Billionaire Peter Thiel Is Reportedly Waging a Secret War Against the Freedom of the Press


In one corner stands a brash, controversial media giant with a long history of outing gay public figures. In the other is a billionaire Trump supporter and supposed defender of the freedom of the press, throwing his riches behind a campaign to destroy the publication. Who looks worse?

On Tuesday night, Forbes alleged that Silicon Valley mogul Peter Thiel, who is worth an estimated $2.7 billion, has been secretly paying for and supporting a lawsuit against Gawker Media — a lawsuit that could put an end to one of new media's most powerful institutions.

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The lawsuit comes from the professional wrestler Hulk Hogan, who was awarded $115 million after Gawker published an excerpt from his sex tape in 2012. Gawker is appealing the verdict, and has allegedly offered hefty settlements, likely in the millions of dollars. Gawker founder and CEO Nick Denton told Politico that the lawsuit could destroy Gawker entirely.

Thiel's support of the lawsuit is legal, but the lawsuit, and the dark money behind it, portends the frightening power of the money elite and their ability to silence the media. The tech businesses in Silicon Valley regularly consider themselves beyond scrutiny, so it comes as no surprise that its most influential moguls would literally use their money and power to shut down an organization that challenges it.

Thiel, a libertarian, is blocking one essential liberty

Thiel is an influential libertarian who has donated millions to political campaigns with the dogmatic belief that technology is a panacea for the inefficiencies in society. Thiel sees old institutions like government as impediments to the forward march of innovation.


Higher education isn't a part of Thiel's future either. His foundation regularly hands out grants to students who swear off college in favor of entrepreneurship — a controversial program.

"I stand against confiscatory taxes, totalitarian collectives, and the ideology of the inevitability of the death of every individual," Thiel wrote in 2009. "Most importantly, I no longer believe that freedom and democracy are compatible."

Typically, being a libertarian means believing in a hands-off approach: No government should interfere with a society's liberties — especially freedom of the press.

The long, bizarre history of Thiel and Gawker

Facebook is one of the most powerful companies in media today. It is a primary source of political news for millennials, and the News Feed algorithm has a tightening grip on the way online news companies do business.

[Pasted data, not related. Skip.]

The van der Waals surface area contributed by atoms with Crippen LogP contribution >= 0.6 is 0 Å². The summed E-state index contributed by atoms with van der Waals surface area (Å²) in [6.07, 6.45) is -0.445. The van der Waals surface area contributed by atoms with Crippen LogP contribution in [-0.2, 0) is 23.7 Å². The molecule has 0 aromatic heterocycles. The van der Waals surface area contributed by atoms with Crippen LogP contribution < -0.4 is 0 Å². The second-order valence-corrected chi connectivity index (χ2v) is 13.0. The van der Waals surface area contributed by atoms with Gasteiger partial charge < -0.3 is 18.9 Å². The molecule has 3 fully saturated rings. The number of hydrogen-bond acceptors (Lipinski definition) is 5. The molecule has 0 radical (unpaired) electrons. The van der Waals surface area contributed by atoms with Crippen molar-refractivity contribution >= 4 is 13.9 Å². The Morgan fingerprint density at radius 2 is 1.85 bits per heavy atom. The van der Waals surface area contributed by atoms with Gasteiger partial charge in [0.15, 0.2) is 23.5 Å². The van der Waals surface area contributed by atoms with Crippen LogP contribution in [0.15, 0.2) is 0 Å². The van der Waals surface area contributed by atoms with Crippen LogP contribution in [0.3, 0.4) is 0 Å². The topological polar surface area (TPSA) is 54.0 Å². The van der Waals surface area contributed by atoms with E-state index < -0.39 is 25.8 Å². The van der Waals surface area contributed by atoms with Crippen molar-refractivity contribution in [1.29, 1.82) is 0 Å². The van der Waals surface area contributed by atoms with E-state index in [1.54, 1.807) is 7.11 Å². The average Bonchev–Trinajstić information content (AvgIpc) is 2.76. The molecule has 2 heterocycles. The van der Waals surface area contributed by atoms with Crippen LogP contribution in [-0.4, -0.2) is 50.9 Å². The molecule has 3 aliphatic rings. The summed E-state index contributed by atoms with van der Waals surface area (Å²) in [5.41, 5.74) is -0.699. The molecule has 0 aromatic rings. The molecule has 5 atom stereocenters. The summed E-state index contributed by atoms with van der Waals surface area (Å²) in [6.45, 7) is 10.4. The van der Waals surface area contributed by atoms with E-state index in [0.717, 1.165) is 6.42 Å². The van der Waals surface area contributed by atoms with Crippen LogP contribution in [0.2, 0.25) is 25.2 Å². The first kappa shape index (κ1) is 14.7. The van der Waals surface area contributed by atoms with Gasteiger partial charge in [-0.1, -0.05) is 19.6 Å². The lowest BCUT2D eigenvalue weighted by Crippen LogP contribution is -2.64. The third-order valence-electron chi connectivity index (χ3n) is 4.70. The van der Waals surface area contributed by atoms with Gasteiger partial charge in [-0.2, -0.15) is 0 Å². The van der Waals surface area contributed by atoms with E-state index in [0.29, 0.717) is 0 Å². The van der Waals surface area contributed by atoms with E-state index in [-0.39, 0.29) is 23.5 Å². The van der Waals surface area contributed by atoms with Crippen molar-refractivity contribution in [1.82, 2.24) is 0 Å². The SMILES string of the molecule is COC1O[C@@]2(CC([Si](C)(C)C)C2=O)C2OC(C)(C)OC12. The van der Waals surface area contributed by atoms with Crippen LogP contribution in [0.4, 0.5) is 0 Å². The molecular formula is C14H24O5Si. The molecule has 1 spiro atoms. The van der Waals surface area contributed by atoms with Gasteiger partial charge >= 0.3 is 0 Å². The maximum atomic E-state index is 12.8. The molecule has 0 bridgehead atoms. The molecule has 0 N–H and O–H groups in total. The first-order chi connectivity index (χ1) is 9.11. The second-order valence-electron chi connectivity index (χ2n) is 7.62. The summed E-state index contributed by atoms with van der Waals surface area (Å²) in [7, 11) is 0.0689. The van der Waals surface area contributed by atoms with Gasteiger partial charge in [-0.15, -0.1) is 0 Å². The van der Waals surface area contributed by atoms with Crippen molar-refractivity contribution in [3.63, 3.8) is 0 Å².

Thiel is the co-founder of PayPal and the data analysis giant Palantir Technologies, but the average American might know him as an early investor in Facebook. He's portrayed in the clip below from the 2010 movie The Social Network.

Thiel has allegedly been out for Gawker's blood since 2007, when Gawker published a story called "Peter Thiel Is Totally Gay, People," years before Thiel publicly discussed his sexuality.

"[Thiel] was so paranoid that, when I was looking into the story, a year ago, I got a series of messages relaying the destruction that would rain down on me, and various innocent civilians caught in the crossfire, if a story ever ran," Denton wrote at the time.

Thiel went on to refer to Valleywag, Gawker's former tech-industry blog, as "the Silicon Valley equivalent of Al Qaeda." 

Thiel still has a hand in Facebook's affairs. Gizmodo, Gawker Media's tech news site, recently revealed that Facebook employees routinely censored conservative news sites from Facebook's trending news section. Thiel, one of the only Donald Trump supporters among the Silicon Valley elite, sat in on a meeting between Facebook CEO Mark Zuckerberg and a list of 17 prominent conservatives last week.

Thiel was there to help Zuckerberg convince conservative leaders that Facebook had no interest in censoring the media.

John Pendygraft/AP

The biggest hypocrisy of all

In a news story chock-full of "WTF" moments, perhaps the biggest hypocrisy is that Thiel would have people believe he's champion of the press. In 2009, he donated an undisclosed sum to the Committee to Protect Journalists.

"Technology can have positive and negative aspects," Thiel told Silicon Valley Watcher at the time. "I want to help the CPJ defend the rights of online journalists."

Regardless of whether Gawker deserved its verdict — the site has been widely criticized for outing other public figures, such as news anchor Shepard Smith and Condé Nast executive Chris Geithner — it's said that the Hogan case could end up having a chilling effect on journalism as a whole, setting a dangerous precedent for the freedom of the press. It's concerning enough that a member of the 1% and delegate for Donald Trump has been using his money to try and secretly shut down a major news institution.

Mic has reached out to Thiel, the Thiel Foundation and Palantir for this story; Thiel has been denying all requests for comment. Gawker, for its part, is asking courts to set the record straight.